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Mining area rules

ET in the classroom tries to explain mining area rules that have sent the coal & power sectors in a tizzy.

What are ‘go’ and ‘no go’ areas?

The environment ministry has categorised mining regions into ‘A’ or ‘no go’ areas where coal mining is prohibited and ‘B’ or ‘go’ areas where ministry could permit mining subject to other statutory clearances.

How has the environment ministry categorised these areas?

The categorisation of mining regions into ‘go’ and `no go’ areas has been done on the basis of a study conducted by the environment ministry in nine major coal fields of the country. The areas were demarcated by superimposing coal-bearing areas and forest areas as per the records of coal and environment ministries. So the forest areas (as per records of the environment ministry) covering coal bearing regions identified by the coal ministry were categorised as ‘no go’ areas.

What is the implication of this categorisation?

The study has labelled almost 48% mining areas identified by the coal ministry in the nine coal fields as ‘no go’. This has put 203 coal blocks in these coalfields in the barred list. Over 600 million tonnes per annum of coal production capacity (about 400 mtpa from Coal India Ltd’s areas and over 200 mtpa from captive blocks) will get affected.

Will it also impact power projects?

Yes, as 70-80% of country’s coal production is currently consumed by power stations. The coal ministry has estimated that under the new categorisation, domestic coal production would not reach 1,000 mtpa in the next decade. It would remain at 400 mtpa level (loss of 600 mtpa) against a projected demand of 1500 mtpa by then, thereby severely impacting several existing and upcoming power projects. The 600 mtpa of coal could support about 1,50,000 MW of power capacity which is equal to country’s current generation capacity.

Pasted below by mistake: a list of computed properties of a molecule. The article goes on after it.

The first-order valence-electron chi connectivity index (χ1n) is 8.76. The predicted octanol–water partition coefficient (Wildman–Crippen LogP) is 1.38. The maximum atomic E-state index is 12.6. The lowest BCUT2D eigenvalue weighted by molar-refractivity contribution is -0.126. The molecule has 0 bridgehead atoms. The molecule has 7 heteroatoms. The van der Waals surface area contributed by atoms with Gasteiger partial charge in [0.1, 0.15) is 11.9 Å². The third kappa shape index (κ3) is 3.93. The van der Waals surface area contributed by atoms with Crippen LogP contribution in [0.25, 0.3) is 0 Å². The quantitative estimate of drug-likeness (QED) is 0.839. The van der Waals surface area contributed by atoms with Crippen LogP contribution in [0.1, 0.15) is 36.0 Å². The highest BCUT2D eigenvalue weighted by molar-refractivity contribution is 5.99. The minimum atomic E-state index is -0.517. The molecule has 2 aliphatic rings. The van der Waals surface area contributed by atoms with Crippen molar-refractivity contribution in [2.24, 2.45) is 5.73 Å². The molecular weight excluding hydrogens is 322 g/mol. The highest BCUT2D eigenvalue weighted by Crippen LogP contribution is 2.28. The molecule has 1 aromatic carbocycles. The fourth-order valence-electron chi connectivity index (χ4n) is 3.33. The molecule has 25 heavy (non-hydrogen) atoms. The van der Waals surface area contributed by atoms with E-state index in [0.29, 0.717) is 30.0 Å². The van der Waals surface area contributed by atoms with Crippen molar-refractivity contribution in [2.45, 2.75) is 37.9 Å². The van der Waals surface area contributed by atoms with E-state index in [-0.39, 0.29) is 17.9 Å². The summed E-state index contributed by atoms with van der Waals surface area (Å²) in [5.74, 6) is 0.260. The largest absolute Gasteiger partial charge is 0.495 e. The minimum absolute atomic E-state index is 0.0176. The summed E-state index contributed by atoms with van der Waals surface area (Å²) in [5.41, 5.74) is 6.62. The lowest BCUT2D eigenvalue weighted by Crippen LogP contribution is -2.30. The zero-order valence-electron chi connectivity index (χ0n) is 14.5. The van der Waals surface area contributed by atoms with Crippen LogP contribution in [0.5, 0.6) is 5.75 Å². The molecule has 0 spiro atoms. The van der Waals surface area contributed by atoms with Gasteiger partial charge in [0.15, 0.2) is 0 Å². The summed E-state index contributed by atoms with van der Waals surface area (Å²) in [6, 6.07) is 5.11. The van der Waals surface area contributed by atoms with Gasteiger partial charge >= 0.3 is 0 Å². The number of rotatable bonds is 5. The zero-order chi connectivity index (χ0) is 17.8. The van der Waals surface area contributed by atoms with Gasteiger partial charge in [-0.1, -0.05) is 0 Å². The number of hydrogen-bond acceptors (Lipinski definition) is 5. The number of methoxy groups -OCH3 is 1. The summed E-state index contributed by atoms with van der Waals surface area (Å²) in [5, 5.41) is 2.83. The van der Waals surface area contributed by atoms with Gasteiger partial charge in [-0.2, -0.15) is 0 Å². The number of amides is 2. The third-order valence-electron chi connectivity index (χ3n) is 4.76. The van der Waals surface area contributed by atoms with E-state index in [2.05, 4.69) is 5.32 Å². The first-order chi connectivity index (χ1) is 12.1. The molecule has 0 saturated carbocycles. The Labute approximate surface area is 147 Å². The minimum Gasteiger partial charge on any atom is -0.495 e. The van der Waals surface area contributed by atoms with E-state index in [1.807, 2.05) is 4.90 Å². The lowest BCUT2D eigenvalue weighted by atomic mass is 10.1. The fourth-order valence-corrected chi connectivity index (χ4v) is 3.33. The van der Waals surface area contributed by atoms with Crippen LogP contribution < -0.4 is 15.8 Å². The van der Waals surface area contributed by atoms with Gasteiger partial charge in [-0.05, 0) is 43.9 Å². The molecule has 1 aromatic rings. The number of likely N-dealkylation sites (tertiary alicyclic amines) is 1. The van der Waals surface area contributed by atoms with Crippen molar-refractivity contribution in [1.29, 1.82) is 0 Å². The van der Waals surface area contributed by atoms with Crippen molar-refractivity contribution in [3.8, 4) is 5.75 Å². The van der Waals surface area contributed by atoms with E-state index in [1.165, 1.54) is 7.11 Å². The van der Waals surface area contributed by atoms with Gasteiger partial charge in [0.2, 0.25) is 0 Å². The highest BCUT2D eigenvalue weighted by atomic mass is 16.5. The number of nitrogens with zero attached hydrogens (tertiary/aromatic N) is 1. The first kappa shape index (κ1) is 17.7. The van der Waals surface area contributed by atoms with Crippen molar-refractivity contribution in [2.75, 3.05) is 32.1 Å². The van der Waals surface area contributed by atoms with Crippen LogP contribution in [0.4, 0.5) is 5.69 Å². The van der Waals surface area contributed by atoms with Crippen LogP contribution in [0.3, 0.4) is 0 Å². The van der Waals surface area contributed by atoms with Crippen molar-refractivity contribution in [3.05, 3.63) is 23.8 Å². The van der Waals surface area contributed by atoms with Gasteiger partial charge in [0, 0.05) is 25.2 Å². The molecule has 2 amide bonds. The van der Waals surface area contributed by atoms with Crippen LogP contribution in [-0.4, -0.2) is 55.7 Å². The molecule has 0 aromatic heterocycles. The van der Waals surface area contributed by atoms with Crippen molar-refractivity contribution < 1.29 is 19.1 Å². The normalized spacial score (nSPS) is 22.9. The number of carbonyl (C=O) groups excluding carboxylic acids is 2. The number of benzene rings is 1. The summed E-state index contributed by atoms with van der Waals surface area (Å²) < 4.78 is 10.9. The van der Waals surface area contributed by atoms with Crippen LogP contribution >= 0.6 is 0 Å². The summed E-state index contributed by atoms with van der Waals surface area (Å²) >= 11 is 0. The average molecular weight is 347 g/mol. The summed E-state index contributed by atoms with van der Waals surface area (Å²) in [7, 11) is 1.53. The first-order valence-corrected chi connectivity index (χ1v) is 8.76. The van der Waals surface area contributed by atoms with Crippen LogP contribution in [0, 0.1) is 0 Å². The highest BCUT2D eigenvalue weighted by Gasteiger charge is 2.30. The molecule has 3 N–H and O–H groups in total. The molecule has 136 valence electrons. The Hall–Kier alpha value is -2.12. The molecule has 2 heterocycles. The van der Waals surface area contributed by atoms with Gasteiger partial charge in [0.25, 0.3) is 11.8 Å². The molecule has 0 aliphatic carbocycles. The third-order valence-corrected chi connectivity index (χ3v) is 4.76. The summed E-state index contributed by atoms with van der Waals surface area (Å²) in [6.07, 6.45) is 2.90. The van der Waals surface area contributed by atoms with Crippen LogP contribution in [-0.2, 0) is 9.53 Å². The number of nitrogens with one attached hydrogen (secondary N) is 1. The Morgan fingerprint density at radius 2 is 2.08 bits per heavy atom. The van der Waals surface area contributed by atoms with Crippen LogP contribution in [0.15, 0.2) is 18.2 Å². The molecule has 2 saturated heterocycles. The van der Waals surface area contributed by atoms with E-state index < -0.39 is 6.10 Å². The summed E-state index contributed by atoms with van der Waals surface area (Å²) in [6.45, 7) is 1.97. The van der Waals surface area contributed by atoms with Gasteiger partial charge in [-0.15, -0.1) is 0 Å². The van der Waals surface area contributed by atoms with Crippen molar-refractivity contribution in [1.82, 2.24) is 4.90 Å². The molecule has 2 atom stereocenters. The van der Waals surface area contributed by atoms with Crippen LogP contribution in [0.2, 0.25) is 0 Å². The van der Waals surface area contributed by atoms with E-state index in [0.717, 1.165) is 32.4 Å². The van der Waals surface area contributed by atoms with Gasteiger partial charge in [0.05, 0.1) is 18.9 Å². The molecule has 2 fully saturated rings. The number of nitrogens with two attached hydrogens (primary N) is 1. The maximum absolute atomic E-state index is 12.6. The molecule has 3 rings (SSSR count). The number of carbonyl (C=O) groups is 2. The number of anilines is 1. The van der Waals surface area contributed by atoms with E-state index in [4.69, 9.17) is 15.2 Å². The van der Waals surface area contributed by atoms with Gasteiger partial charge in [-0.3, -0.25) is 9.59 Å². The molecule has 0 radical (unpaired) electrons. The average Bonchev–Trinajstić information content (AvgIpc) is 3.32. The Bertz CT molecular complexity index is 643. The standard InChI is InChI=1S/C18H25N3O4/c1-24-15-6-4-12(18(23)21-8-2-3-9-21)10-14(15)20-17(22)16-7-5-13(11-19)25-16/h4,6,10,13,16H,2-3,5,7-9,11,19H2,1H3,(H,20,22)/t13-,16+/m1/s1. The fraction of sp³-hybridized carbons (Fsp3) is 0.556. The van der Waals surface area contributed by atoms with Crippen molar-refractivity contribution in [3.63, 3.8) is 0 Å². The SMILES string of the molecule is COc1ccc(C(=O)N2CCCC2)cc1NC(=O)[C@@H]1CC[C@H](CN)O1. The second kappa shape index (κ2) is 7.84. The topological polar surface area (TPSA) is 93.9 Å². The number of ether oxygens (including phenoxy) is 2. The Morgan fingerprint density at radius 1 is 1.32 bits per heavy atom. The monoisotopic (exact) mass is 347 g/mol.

Is there a change in stance of the environment ministry with respect to this categorisation?

The Prime Minister’s Office is looking into the matter to balance environmental concerns and development goals. The environment and coal ministries now seem to have agreed to permit coal mining in such `no go’ areas where there is no contiguous forest or the forest density is thin and where some mining activities are already taking place. This could release 77 out of 203 coal blocks barred for mining but still keep a substantial portion out-of-bounds for mining. Mining in these areas will be permitted by putting additional burden on companies to pre-vent environment degradation.

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